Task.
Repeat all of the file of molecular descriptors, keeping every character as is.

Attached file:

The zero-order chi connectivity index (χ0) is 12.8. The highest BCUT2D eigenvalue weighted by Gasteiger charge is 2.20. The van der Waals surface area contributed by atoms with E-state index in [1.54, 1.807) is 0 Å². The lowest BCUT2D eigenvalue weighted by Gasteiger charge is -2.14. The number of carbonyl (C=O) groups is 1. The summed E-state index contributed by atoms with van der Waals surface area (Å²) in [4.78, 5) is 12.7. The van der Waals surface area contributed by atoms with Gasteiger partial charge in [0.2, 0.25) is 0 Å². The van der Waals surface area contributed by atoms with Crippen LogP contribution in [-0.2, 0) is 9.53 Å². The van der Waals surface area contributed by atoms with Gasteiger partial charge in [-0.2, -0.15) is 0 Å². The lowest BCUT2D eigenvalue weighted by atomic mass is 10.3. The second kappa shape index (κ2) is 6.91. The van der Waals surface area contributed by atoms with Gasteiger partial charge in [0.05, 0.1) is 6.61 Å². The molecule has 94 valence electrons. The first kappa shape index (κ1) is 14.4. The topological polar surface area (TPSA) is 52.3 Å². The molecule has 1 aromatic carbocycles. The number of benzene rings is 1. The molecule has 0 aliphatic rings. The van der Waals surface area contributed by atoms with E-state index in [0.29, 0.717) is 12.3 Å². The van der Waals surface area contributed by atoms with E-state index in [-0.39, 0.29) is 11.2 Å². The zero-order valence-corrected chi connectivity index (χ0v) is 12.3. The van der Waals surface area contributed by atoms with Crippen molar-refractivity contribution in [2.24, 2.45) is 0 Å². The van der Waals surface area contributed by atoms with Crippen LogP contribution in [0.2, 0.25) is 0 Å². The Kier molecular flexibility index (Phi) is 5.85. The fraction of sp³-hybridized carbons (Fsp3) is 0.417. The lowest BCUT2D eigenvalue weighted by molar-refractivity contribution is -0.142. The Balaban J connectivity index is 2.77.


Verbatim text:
The zero-order chi connectivity index (χ0) is 12.8. The highest BCUT2D eigenvalue weighted by Gasteiger charge is 2.20. The van der Waals surface area contributed by atoms with E-state index in [1.54, 1.807) is 0 Å². The lowest BCUT2D eigenvalue weighted by Gasteiger charge is -2.14. The number of carbonyl (C=O) groups is 1. The summed E-state index contributed by atoms with van der Waals surface area (Å²) in [4.78, 5) is 12.7. The van der Waals surface area contributed by atoms with Gasteiger partial charge in [0.2, 0.25) is 0 Å². The van der Waals surface area contributed by atoms with Crippen LogP contribution in [-0.2, 0) is 9.53 Å². The van der Waals surface area contributed by atoms with Gasteiger partial charge in [-0.2, -0.15) is 0 Å². The lowest BCUT2D eigenvalue weighted by atomic mass is 10.3. The second kappa shape index (κ2) is 6.91. The van der Waals surface area contributed by atoms with Gasteiger partial charge in [0.05, 0.1) is 6.61 Å². The molecule has 94 valence electrons. The first kappa shape index (κ1) is 14.4. The topological polar surface area (TPSA) is 52.3 Å². The molecule has 1 aromatic carbocycles. The number of benzene rings is 1. The molecule has 0 aliphatic rings. The van der Waals surface area contributed by atoms with E-state index in [0.29, 0.717) is 12.3 Å². The van der Waals surface area contributed by atoms with E-state index in [-0.39, 0.29) is 11.2 Å². The zero-order valence-corrected chi connectivity index (χ0v) is 12.3. The van der Waals surface area contributed by atoms with Crippen molar-refractivity contribution in [2.24, 2.45) is 0 Å². The van der Waals surface area contributed by atoms with Crippen LogP contribution in [0.2, 0.25) is 0 Å². The Kier molecular flexibility index (Phi) is 5.85. The fraction of sp³-hybridized carbons (Fsp3) is 0.417. The lowest BCUT2D eigenvalue weighted by molar-refractivity contribution is -0.142. The Balaban J connectivity index is 2.77.